Several days ago, Pinterest announced a new feature that automatically credits and links back to content that Pinterest users re-post from Vimeo, YouTube, Behance and Flickr. The announcement was part of Pinterest’s campaign to counter perceptions that copyright infringement is part of its corporate DNA. But the announcement amounted to little more than window dressing, and could give Pinterest users a false sense of security.
Pinterest, as we pointed out in a recent story, puts all the liability for infringement squarely in the lap of its users. The service enables those users to “pin” content from anywhere on the web onto a virtual bulletin board. Average users don’t realize that what Pinterest encourages them to do–copy and re-publish digital content without permission–is a copyright violation. Not surprisingly, Pinterest doesn’t go out of its way to make that clear to its users.
The automatic credits and link-backs to Vimeo, YouTube, Behance and Flickr don’t give users any added protection. For one thing, content owners post videos and photos to those four sites expecting–no, encouraging–others to share their content. In other words, most people who use YouTube, etc. would sooner thank Pinterest users for re-posting (“pinning”) their digital files than sue them for infringement.
A real accomplishment on Pinterest’s part would be to add a feature that automatically credits and links back to every item re-posted by a Pinterest user. That might satisfy content owners who don’t mind others re-posting their photos, etc. as long as they credit the owners. And it might help people who object to having their content used without permission discover the unauthorized uses and put a stop to it: They could send a take-down notice to Pinterest, and demand payment from the Pinterest user who violated their copyright.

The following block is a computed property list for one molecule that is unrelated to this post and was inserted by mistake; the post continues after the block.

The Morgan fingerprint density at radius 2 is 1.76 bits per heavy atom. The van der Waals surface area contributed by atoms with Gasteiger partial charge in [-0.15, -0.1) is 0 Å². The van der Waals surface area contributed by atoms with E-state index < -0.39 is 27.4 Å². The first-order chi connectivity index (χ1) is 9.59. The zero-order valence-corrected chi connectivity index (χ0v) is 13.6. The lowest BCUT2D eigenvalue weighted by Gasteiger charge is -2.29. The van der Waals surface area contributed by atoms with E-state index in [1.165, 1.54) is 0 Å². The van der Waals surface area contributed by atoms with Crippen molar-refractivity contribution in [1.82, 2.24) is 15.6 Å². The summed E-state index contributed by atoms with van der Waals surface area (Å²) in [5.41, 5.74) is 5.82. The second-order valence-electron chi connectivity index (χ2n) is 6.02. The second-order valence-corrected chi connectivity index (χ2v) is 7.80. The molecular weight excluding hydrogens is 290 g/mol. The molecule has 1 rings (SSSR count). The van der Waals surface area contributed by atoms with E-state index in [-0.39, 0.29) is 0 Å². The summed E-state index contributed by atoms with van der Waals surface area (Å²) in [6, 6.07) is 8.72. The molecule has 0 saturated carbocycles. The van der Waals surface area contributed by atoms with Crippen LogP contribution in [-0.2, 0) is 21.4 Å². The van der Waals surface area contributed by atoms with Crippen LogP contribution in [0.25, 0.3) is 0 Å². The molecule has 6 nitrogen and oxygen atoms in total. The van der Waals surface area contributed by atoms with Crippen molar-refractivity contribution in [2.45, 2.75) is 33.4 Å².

That would be bad for Pinterest’s business, of course. But Pinterest risks little by its very limited credit/link feature, which could ultimately hurt Pinterest users by sending them a dangerous message: that it’s OK to “pin” content without permission as long as you give the copyright owner credit.
That isn’t the case, as any copyright lawyer will tell you. Copyright law says you can’t re-publish a work without permission from the copyright holder. Giving the owner credit is no substitute for permission. Pinterest still has much work to inform its users of their legal risks, and help those users protect themselves.
Danny Clinch filed suit in federal court in New York June 2, alleging multiple copyright infringements of two of his photographs of late rap artist Tupac Shakur. The photographs were allegedly reprinted and distributed on T-shirts without permission. Clinch, a noted music photographer, names five defendants, including an agent for Shakur’s estate, two merchandise manufacturers,... More ›
Missoula, Montana-based photographer Erika Peterman is suing The Republican National Committee (RNC) for willful copyright infringement. The suit, filed in Montana District Court earlier this week, alleges the RNC used without permission a Peterman photograph of Rob Quist, the Democratic candidate in a special election to fill Montana’s seat in the U.S. House of Representatives.... More ›
A federal jury in Maryland has awarded $900,000 in actual damages to an Oregon-based plant retailer for its claims against a competitor over unauthorized use of two dozen copyrighted images. The jury verdict, delivered last week, also included a $300,000 statutory damages award, but the plaintiff may elect one jury award or the other (not... More ›